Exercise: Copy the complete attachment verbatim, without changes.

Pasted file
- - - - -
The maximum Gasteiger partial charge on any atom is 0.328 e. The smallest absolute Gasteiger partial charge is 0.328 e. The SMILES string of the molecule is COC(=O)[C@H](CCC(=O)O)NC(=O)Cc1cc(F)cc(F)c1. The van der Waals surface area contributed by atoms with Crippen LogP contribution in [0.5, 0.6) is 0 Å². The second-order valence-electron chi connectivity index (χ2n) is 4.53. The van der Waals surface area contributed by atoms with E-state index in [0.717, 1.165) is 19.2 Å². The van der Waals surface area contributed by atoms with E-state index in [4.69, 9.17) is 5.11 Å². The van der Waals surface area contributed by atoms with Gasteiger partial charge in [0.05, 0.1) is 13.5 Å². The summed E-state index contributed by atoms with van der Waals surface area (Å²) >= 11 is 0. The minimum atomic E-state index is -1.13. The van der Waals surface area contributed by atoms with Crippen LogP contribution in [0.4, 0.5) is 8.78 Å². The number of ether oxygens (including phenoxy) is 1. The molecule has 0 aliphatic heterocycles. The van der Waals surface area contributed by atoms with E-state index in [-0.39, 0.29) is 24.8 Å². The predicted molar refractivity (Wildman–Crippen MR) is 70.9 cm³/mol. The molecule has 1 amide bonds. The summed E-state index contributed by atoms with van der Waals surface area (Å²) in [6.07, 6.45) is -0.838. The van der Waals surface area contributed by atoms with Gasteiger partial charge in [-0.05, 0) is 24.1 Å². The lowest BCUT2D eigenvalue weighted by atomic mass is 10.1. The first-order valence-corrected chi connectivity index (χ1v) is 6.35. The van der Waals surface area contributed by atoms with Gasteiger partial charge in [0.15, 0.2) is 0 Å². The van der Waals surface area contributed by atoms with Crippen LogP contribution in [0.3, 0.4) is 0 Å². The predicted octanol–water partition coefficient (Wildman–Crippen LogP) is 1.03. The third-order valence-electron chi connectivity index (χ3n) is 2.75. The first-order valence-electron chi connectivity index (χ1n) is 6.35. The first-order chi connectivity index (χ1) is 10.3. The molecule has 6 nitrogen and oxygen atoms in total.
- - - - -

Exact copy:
The maximum Gasteiger partial charge on any atom is 0.328 e. The smallest absolute Gasteiger partial charge is 0.328 e. The SMILES string of the molecule is COC(=O)[C@H](CCC(=O)O)NC(=O)Cc1cc(F)cc(F)c1. The van der Waals surface area contributed by atoms with Crippen LogP contribution in [0.5, 0.6) is 0 Å². The second-order valence-electron chi connectivity index (χ2n) is 4.53. The van der Waals surface area contributed by atoms with E-state index in [0.717, 1.165) is 19.2 Å². The van der Waals surface area contributed by atoms with E-state index in [4.69, 9.17) is 5.11 Å². The van der Waals surface area contributed by atoms with Gasteiger partial charge in [0.05, 0.1) is 13.5 Å². The summed E-state index contributed by atoms with van der Waals surface area (Å²) >= 11 is 0. The minimum atomic E-state index is -1.13. The van der Waals surface area contributed by atoms with Crippen LogP contribution in [0.4, 0.5) is 8.78 Å². The number of ether oxygens (including phenoxy) is 1. The molecule has 0 aliphatic heterocycles. The van der Waals surface area contributed by atoms with E-state index in [-0.39, 0.29) is 24.8 Å². The predicted molar refractivity (Wildman–Crippen MR) is 70.9 cm³/mol. The molecule has 1 amide bonds. The summed E-state index contributed by atoms with van der Waals surface area (Å²) in [6.07, 6.45) is -0.838. The van der Waals surface area contributed by atoms with Gasteiger partial charge in [-0.05, 0) is 24.1 Å². The lowest BCUT2D eigenvalue weighted by atomic mass is 10.1. The first-order valence-corrected chi connectivity index (χ1v) is 6.35. The van der Waals surface area contributed by atoms with Gasteiger partial charge in [0.15, 0.2) is 0 Å². The van der Waals surface area contributed by atoms with Crippen LogP contribution in [0.3, 0.4) is 0 Å². The predicted octanol–water partition coefficient (Wildman–Crippen LogP) is 1.03. The third-order valence-electron chi connectivity index (χ3n) is 2.75. The first-order valence-electron chi connectivity index (χ1n) is 6.35. The first-order chi connectivity index (χ1) is 10.3. The molecule has 6 nitrogen and oxygen atoms in total.